A big stink erupts over landfills ringing Russia’s capital
Walking to a store in March, Olga Yevseyeva was hit by the familiar, noxious stench of rotten eggs wafting from the town landfill a few miles away. It was a moment that changed her life.
“This smell just made me explode with anger,” she recalled of that spring night in Kolomna, a town about 60 miles (100 kilometers) southeast of Moscow. “And I realized something had to be done, because you can’t just go on like this.”
Never politically active, the 34-year-old Yevseyeva joined hundreds of other residents who stood in the middle of the road a few weeks later, blocking garbage trucks from delivering more of the waste to the landfill.
Thousands of activists have taken part in such demonstrations in the towns surrounding Russian capital in recent months, complaining that they are being used as a dumping ground for Moscow’s trash. They say the foul gases from the decomposing landfills have given them and their children respiratory problems, skin rashes and other ailments, and have rendered their homes unlivable and unsellable.
The growing outrage at the shadowy owners of the lucrative waste management companies and government officials who seem indifferent or offer only short-term solutions has driven some to violence: One man charged a garbage truck with an ax and another opened fire with a gun; someone even tried to set a landfill on fire.
Yevseyeva and several others were detained for their unsanctioned protest in Kolomna, and she ended up losing her job at the curtains store where she worked.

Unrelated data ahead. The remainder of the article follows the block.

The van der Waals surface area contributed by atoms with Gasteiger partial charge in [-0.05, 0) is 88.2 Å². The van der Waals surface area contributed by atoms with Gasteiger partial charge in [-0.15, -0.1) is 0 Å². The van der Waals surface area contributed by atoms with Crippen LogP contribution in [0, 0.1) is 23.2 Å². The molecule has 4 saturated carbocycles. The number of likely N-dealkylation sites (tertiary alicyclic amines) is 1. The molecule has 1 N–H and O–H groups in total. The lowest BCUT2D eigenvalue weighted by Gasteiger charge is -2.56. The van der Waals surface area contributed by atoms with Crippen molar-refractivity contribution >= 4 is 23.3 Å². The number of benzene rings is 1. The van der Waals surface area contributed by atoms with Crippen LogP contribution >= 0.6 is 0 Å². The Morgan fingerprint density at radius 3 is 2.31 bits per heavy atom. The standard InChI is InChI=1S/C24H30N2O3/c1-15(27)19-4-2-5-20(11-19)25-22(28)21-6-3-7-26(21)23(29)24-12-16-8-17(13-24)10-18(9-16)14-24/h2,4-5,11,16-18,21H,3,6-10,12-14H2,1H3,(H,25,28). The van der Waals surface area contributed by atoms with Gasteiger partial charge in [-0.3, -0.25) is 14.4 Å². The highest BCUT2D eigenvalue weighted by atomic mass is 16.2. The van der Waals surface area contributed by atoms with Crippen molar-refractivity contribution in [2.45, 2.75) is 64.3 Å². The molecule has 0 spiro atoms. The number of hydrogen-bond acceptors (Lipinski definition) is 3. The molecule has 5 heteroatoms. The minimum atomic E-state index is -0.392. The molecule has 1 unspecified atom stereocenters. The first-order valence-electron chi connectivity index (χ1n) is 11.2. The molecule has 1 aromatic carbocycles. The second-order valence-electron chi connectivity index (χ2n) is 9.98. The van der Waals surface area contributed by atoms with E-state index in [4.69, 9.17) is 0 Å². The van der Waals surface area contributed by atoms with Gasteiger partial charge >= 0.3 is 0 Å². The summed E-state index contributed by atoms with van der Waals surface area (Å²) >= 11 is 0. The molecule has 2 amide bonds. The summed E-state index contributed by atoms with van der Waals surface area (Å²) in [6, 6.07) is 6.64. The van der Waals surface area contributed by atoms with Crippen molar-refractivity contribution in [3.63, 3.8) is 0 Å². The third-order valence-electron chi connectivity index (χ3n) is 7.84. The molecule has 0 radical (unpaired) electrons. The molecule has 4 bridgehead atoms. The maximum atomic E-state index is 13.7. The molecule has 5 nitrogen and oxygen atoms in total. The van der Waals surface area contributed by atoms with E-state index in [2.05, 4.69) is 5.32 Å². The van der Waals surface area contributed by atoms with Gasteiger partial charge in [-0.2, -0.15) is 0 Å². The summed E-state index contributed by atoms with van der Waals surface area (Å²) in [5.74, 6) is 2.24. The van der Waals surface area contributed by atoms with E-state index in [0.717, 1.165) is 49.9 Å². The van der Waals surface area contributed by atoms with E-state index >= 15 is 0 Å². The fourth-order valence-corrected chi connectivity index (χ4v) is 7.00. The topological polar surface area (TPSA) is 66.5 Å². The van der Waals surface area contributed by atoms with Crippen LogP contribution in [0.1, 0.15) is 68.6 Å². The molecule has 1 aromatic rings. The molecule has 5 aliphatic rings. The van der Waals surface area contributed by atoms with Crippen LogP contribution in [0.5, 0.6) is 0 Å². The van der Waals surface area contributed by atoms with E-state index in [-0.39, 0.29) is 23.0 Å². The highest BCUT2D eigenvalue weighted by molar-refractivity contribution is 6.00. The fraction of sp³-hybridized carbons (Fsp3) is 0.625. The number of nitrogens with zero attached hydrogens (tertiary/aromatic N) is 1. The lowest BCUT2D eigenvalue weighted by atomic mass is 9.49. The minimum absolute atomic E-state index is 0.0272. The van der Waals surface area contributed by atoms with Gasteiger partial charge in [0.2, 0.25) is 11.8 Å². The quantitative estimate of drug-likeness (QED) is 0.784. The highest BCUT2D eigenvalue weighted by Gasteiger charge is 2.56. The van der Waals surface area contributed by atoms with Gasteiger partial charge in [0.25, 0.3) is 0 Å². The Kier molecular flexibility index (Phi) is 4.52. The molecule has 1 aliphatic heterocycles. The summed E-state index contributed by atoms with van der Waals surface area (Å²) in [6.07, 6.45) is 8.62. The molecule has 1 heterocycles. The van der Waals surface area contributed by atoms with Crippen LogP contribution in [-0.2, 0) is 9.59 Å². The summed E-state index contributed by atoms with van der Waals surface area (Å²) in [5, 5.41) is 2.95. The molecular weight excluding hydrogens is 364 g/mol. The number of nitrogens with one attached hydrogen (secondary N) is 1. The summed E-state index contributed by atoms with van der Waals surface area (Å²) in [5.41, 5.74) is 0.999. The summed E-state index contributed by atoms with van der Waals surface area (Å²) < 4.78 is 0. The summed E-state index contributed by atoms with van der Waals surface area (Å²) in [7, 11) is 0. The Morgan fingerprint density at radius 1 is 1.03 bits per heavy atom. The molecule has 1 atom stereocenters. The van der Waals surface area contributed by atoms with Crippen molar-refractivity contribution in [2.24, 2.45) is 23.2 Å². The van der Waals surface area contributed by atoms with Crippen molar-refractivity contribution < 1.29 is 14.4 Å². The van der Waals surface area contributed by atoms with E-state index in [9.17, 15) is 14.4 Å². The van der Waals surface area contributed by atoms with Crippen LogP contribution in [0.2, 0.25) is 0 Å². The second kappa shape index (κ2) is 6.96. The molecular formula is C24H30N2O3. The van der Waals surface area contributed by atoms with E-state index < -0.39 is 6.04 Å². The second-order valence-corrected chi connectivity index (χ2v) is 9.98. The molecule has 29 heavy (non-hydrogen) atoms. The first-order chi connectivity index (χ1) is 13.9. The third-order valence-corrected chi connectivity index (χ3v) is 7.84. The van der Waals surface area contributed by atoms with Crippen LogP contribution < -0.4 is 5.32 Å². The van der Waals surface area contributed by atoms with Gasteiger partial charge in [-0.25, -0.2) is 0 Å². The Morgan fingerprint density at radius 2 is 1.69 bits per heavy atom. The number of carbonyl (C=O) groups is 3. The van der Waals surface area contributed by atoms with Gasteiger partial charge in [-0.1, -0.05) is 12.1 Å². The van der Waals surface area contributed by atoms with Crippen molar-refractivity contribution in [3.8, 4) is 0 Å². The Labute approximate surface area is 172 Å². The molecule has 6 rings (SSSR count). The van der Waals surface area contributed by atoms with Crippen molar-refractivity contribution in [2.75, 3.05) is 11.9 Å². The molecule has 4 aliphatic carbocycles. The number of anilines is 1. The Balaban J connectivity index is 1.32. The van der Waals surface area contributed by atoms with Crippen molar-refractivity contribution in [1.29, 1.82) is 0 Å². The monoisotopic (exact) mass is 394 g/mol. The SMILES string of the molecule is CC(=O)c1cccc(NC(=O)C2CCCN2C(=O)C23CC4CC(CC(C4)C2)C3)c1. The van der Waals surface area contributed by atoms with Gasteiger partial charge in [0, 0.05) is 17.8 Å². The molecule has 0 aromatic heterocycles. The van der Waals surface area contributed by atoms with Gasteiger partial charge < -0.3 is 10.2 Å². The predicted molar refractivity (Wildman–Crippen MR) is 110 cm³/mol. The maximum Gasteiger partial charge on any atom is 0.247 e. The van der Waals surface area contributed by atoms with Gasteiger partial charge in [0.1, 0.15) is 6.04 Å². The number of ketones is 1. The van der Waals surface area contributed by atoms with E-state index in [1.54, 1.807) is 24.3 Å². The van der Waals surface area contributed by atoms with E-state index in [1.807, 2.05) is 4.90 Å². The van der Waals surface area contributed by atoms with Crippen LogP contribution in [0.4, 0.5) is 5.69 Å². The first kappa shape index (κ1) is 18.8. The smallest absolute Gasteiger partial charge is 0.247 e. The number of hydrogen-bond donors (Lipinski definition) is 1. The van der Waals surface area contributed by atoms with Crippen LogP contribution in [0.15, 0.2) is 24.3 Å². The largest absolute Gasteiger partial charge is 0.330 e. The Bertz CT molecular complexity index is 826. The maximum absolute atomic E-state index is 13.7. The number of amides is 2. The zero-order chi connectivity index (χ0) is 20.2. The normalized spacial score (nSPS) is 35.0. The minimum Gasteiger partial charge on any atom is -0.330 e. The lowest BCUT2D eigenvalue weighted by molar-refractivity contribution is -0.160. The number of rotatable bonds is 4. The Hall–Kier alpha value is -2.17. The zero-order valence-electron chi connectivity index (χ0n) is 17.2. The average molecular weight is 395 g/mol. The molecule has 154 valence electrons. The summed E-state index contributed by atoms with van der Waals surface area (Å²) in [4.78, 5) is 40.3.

“I’m in shock about how the authorities operate,” she said. “I thought the authorities should be on the people’s side.”
SHIFTING THE PROBLEM
President Vladimir Putin, at his annual call-in show last summer, got a complaint by residents of Balashikha, another town near Moscow. They said their landfill — the largest in the capital region — was a health hazard. Putin ordered it closed by the end of the year.
The trash from Moscow’s nearly 12 million people and the surrounding region, which together account for 20 percent of all the garbage produced in Russia, still had to go somewhere, and waste management companies scrambled to find other places to dump it.
One site was near Volokolamsk, a picturesque medieval town of white churches about 110 kilometers (68 miles) west of Moscow, where the large Yadrovo landfill recently had been privatized.
But as the Yadrovo dump overflowed and the organic waste decayed under the topsoil, a mixture of hydrogen sulfide and methane gases enveloped the town during the winter. Residents inundated Mayor Pyotr Lazarev with complaints of rashes, headaches and coughs. He said he was powerless even to inspect the landfill, adding that regional health officials had assured him there was no risk.
The smell sometimes kept Tatyana Kunyakina awake at night and gave the 27-year-old waitress a cough for two months. On March 20, her 7-year-old son awoke with a fever, cough and red eyes.
The next day, more than 50 children were brought to Volokolamsk’s hospital, with about 20 admitted. An angry crowd formed.
“I saw ambulances parked by the school in the morning and thought something must have happened to the kids,” Lazarev recalled. “It was scary: A crowd of women burst into my office in tears.”
The protest drew a quarter of Volokolamsk’s 20,000 people. When Moscow Region Gov. Andrei Vorobyev arrived, he was pelted with snowballs amid shouts of “Resign!” A 10-year-old girl in a pink cap made a throat-cutting gesture at him, and video of that image became an internet sensation.
Authorities later declared a temporary state of emergency, saying the landfill was belching alarmingly high levels of hydrogen sulfide. A Dutch company was hired to remove the toxic gases from under the soil.
One action Vorobyev did take: He fired the town’s local administrator.
PROTESTS AND BACKLASH
Protests soon grew in nearby towns over their fast-filling landfills.